WITHIN EVERY RELIGION, there is small population of dedicated contemplatives whose inner lives go mostly unnoticed by the general public. They might be monks, nuns, hermits, teachers, or regular folks living seemingly unremarkable lives. Their interior practices take them beneath the surface of religious rituals, prayers, songs, mantras, incantations, and institutions. In their meditations, they relive the epiphanies of their founders and saints. Generation after generation, they safeguard and nurture the roots of profound spiritual practice. Without them, the heart of their tradition would simply stop beating.

For most of history, these individual contemplatives have not been exposed to the practices and principles of other traditions, and the general public has been oblivious to the treasures in their midst. This is mostly because specialized training is required for each contemplative practice, and because the wisdom keepers have been separated from each other by oceans, mountains, deserts, religious boundaries, and language. But now we live in an extraordinary time when lineage holders of the world’s contemplative traditions can begin to share the hidden wisdom that has been transmitted from teacher to student over hundreds and even thousands of years. Today’s population shifts and the Internet, along with new translations of esoteric texts, have enabled a sharing that was never possible before.

The Spiritual Paths Foundation is following in the footsteps of such InterSpiritual pathfinders as His Holiness the Dalai Lama, Father Thomas Merton, Father Thomas Keating, and Rabbi Zalman Schachter-Shalomi. Through our classes and programs, we bring together contemplative lineage holders from many traditions to share the wisdom, methods, and experiences of their respective paths. In so doing, we ask them to speak from their own understanding and experience, rather than for their traditions. This is because the world’s spiritual traditions are far too vast, deep, and diverse to be neatly summed-up in a single presentation or meditation.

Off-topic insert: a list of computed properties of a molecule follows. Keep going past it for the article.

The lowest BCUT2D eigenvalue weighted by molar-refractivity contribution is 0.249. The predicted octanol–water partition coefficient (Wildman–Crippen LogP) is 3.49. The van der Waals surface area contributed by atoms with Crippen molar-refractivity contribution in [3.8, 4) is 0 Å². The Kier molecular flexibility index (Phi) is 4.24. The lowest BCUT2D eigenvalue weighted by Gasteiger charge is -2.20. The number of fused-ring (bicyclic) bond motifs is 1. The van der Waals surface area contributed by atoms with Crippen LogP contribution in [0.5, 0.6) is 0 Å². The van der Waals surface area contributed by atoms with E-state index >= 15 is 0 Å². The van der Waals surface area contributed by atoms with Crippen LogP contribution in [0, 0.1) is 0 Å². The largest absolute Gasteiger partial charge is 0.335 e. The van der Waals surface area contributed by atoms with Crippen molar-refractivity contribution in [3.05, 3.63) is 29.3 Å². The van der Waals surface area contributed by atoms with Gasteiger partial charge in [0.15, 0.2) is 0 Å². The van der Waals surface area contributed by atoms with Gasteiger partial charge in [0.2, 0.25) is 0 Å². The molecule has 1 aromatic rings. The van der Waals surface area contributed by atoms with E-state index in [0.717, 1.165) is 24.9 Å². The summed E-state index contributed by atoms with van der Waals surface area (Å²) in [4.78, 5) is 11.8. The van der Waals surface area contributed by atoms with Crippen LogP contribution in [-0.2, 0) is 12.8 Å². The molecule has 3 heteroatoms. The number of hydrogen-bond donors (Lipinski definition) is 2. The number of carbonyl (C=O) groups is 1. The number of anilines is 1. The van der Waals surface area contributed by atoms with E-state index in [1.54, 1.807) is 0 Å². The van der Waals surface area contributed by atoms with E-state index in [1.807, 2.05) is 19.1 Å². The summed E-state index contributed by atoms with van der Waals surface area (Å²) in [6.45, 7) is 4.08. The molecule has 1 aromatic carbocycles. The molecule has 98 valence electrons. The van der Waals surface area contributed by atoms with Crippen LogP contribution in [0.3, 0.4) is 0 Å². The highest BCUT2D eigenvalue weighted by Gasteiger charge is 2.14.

InterSpirituality begins in silence. As Father Thomas Keating often says, “Silence is the first language of the divine.” So when fellow contemplatives from many traditions come together, we are bathed and softened in the nectar of silence. Our individual spiritual identities are made permeable by the delicate mist of shared intention, experience, and gentle speech. In our dialogue and teachings, we learn deeply from each other the fruits of contemplative wisdom and practice from our differing traditions. Just as travelers to foreign lands return to see more clearly their own homelands, our InterSpiritual journeys into other traditions helps us to discern the refined nuances and gems of our own tradition as if for the first time. By traveling a while in other contemplative traditions, our own meditations become the vehicle for universal wisdom and kinship with people of all traditions. This is equally true for people without a tradition. For these practices awaken the divine potential dormant within their hearts and minds.

The result of this InterSpiritual process is that we never again see each other as ‘the other.’ The rigid boundaries of religious identity are dissolved as we clearly regard others as our self. There is a felt-sense of unity within our diversity, a unity that emerges from compassionate intention, shared experience, and a humility regarding our capacity for conceptual certainty of the ineffable. Our experience together is a celebration of the combined wisdom, creativity, and energy arising from our diversity.

This InterSpiritual experience is a foundation for global peace. It is the promised land wherein our human potential can be fulfilled; the safe harbor in which people of all religions can all find refuge; a universal covenant binding us to an integral, reciprocal, and essential relationship with all of existence; a shared aesthetic in which we can walk hand-in-hand for the common good.

EDWARD W. BASTIAN
Santa Barbara Harbor, California 2010